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How Tony Kushner Became the Spielberg Whisperer

How Tony Kushner Became the Spielberg Whisperer
Published 1 years ago on Feb 17, 2023

It’s fair to say that Universal’s The Fabelmans has been in the works for nearly two decades — ever since screenwriter Tony Kushner first worked with Steven Spielberg on Munich, for which Kushner earned his first Oscar nom in 2006. Seventeen years and three movies later, the pair are nominated for co-writing the original screenplay for the film, inspired by Spielberg’s own coming of age as a budding filmmaker who discovers the craft as tensions rise in his parents’ troubled marriage. Kushner, who also received a best picture nom as a producer, speaks to THR about how years of working with the director led to the first script he’s ever written with another person — and why he values the collaborative process despite its emotional challenges.

You started hearing stories about Spielberg’s youth when you first collaborated on 2005’s Munich. When did this become a formal project for the two of you?

I first suggested this to him in 2005, [but] we sort of didn’t know each other — we hadn’t really worked together very much yet. When I said, “You should make a movie about this,” I didn’t think that I would necessarily be involved. I mean, who knew that we were going to [make] four movies together? At some point, probably after [2012’s] Lincoln, it became a little bit more serious. I think it really became a possibility after his mom died [in 2017]; that’s when he started to feel that maybe this is something we would talk about, [and we started to] discuss what it might be, what areas it might cover. Then generally right around the time of West Side Story, his father, Arnold, was 102 and going through a fairly steep decline. I think Steven was bracing for that. We had [a rehearsal] period during West Side Story, which we hadn’t done in any of our films together, and that’s when Steven started to say, “You know, I’d really love to talk about this more seriously.” He also said this before, but we had some pretty big arguments [during West Side Story], and I think he even suggested that we do an interview about this proposed story of his life as a way to get a mutual reassurance that we still love each other. (Laughs.) When we finished West Side Story, that was the first time in about 17 years that we didn’t have a project we were working on. And so he said, “This looks like our next project.”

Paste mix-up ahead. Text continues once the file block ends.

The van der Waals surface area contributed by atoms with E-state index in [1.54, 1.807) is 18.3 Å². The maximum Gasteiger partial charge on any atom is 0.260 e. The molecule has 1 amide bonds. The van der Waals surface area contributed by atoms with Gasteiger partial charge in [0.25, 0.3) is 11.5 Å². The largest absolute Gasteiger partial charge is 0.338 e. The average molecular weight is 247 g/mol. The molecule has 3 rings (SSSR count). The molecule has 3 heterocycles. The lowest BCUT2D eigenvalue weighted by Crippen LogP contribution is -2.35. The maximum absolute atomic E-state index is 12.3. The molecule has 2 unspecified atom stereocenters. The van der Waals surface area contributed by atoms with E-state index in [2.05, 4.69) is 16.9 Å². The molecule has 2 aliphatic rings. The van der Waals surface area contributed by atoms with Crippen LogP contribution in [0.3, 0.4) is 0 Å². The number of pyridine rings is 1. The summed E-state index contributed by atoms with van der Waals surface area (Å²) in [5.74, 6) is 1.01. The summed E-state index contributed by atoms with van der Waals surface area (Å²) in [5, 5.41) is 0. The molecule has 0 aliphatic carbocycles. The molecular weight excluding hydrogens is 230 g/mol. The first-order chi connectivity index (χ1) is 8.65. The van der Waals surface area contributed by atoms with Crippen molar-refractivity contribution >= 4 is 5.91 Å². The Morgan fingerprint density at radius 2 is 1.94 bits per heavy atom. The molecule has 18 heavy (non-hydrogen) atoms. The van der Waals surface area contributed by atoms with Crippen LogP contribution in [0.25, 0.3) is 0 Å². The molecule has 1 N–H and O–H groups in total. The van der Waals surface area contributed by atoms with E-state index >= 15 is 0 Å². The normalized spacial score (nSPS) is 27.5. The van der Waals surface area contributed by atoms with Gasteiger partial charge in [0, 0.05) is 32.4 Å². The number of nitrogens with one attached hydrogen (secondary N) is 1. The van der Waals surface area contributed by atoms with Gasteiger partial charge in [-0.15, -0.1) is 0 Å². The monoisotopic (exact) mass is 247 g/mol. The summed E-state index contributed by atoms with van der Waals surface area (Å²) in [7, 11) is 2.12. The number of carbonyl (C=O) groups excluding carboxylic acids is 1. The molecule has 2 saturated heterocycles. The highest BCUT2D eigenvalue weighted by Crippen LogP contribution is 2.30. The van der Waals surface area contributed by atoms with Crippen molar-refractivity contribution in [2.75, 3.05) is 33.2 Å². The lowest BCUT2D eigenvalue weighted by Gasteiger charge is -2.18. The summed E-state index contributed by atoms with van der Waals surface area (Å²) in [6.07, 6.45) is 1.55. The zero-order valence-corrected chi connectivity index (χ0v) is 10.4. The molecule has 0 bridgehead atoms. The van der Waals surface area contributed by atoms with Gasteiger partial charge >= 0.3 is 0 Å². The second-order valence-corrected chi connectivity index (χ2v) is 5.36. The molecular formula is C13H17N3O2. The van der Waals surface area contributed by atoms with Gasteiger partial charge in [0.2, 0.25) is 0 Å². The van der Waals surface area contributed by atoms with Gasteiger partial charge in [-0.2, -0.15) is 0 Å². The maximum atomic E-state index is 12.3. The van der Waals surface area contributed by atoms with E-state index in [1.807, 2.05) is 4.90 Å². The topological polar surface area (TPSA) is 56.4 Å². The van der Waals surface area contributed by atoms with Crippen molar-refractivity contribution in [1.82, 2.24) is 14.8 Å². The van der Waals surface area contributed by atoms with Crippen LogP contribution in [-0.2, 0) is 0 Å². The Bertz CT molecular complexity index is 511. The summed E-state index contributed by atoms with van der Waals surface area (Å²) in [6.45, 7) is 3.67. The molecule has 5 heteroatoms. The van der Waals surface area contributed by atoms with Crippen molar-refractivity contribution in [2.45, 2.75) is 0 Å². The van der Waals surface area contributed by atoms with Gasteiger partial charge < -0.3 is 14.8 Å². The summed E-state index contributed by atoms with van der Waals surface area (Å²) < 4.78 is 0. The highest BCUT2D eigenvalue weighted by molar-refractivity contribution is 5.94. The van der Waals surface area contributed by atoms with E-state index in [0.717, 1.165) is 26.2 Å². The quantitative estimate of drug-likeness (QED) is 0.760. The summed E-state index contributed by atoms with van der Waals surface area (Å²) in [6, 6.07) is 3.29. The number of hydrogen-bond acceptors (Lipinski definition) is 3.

This is your fourth collaboration, but the first time you wrote a screenplay together. Was the process very different?

[For Munich,] I did a rewrite of [Eric Roth’s] version, and we both got credit for the screenplay, but I didn’t actually work with Eric face to face or anything. With Lincoln and West Side Story, [I was] entirely on my own. I’d never actually written anything with anybody before. [We began writing on the] second of October 2020; Steven and I were on a Zoom, and he said to me, “Why don’t we start?” I did all the typing, which also meant that I didn’t have to say things out loud; I could show him what I thought the next line should be in writing [using the collaboration tool in FinalDraft]. He was much more comfortable speaking. But we started with a blank page and our outline, and we wrote it word for word, line by line, together. In some ways, it was not all that different from writing a script for him. I already had enormous confidence in Steven’s ear for language and his insights about dramatic structure.

I can’t imagine not having that confidence in Steven Spielberg!